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28 January, 2022 by
Mohammad Alkhateeb

6 Reasons Your Drill Won’t Go Through Walls

1.      Drill Bit Can’t Or Won’t Enter The Wall? Check Drill Rotation Direction

You have marked the wall, started the drill, and…nothing happens. Or perhaps you were drilling for a while but then you hit something hard and you’re not sure what it is. Everyone that has drilled into a wall before has been there. 

The most common reason a drill will not penetrate a wall is because the drill is spinning in the wrong direction. When the drill bit enters the wall and encounters a hard obstacle, the typical cause is a metal plate or masonry obstruction.

For forward direction, the drill should rotate clockwise. If it’s set to counterclockwise, it will be difficult for it to make any progress into drywall (or plaster). 

Check your drill for the button to change the rotation direction. 

2.      Drill Bit May Be Dull


Plaster can dull your drill bits significantly. If your drill bit can drill through drywall but can’t penetrate the stud behind it, send another bit. A dull bit should still make it through drywall since it is a soft material, but it will struggle with wood. 


Replace the drill bit with a newer one should solve the problem. This is especially the case if you frequently drill wood or have used it on masonry or metal. 


3.       Battery Is Not Charged


If your battery is fully charged and you still can’t penetrate, use a corded drill to see if you can drill a small pilot hole. If you can, then the cordless drill is not powerful enough. 


If you are still hitting an obstruction with the corded drill, then there is another reason.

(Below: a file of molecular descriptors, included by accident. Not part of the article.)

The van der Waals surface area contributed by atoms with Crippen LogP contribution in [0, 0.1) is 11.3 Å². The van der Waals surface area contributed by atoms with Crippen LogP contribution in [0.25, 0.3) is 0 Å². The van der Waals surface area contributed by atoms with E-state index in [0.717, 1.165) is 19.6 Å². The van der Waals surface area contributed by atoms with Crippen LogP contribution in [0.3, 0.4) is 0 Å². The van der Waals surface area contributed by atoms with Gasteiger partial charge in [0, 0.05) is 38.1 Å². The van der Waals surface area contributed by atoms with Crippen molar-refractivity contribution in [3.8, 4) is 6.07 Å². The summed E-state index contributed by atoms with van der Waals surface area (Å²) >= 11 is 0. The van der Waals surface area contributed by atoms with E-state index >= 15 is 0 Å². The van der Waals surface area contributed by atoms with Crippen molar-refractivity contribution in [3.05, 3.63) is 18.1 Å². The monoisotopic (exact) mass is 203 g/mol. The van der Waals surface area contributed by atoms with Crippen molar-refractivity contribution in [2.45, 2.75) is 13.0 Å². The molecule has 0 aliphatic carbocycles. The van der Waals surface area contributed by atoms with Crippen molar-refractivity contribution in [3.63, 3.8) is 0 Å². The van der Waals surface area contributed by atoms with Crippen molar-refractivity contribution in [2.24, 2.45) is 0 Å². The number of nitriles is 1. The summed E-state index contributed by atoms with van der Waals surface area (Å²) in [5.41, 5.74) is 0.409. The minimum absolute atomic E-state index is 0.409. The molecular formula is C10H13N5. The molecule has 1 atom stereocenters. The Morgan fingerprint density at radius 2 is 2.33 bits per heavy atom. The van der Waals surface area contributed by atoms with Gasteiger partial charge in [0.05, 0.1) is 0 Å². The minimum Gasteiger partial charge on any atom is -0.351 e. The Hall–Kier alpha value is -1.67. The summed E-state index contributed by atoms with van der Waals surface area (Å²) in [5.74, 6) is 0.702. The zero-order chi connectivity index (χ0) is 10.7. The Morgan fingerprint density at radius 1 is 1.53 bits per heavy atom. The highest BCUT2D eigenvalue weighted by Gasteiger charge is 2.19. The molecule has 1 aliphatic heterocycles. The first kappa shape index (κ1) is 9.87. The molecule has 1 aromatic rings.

4.      Metal Plate In The Wall

The average wall hides many useful things like pipes, electrical wires, or ductwork. Accidentally hitting any of these, even if you knew where they are, would be disastrous. To avoid this, metal plates are typically used and are intended to stop drills. Then when you hit a metal plate, you know you are about to cause yourself a lot of problems with pipes or wires. 

Stop drilling in this spot and move up or down about 12cm or so. Do you still hit an obstacle? 

Hopefully you only hit a stud, which might even be what you are looking for. This you can penetrate easily with a drill bit. 

5.      Masonry Constructions Will Challenge Your Drill


When you are working on an exterior wall or chimney are, you will encounter masonry. This could either be brick, cement, or cinder blocks.

Due to the way drywall is attached to masonry, you will usually drill through the drywall and then a gap and then hit the masonry.

You can confirm this by finding the furring strips which were used to attach the drywall to the masonry construct. By using a magnetic stud finder, and you should find the nails of the furring strips. Drill a hole a few inches to left or right of the nail. If you hit wood again, then you have found the furring strips.  

6.      Newer Constructions Have Steel Studs

If your home is new and you have ruled out all the other reasons for why your drill won’t penetrate, it is likely you have encountered steel studs. They are more popular in the construction of new homes. 

While there are ways of confirming this, none of them are great:

1.      You can check with the contractor that built your home (if you know who they are). Or alternatively consult the documents from the build if you have them.

2.      You could cut a hole in the drywall to see what is behind it. This is not advised though since it is a very time-consuming and unpleasant task to patch up again.

3.      You could take the cover plate off an electric outlet and then shine a flashlight from the side to see through the gap between the drywall and electric outlet. Most builders will have minimised this gap though, so it should only work if you are very lucky. 

The cost of accidentally into a pipe or electrical, and ductwork is very high, so it is highly advisable to consult a professional at this point. They will be able to determine if you have steel studs so you can forego any accidents if you simply assume you have steel studs.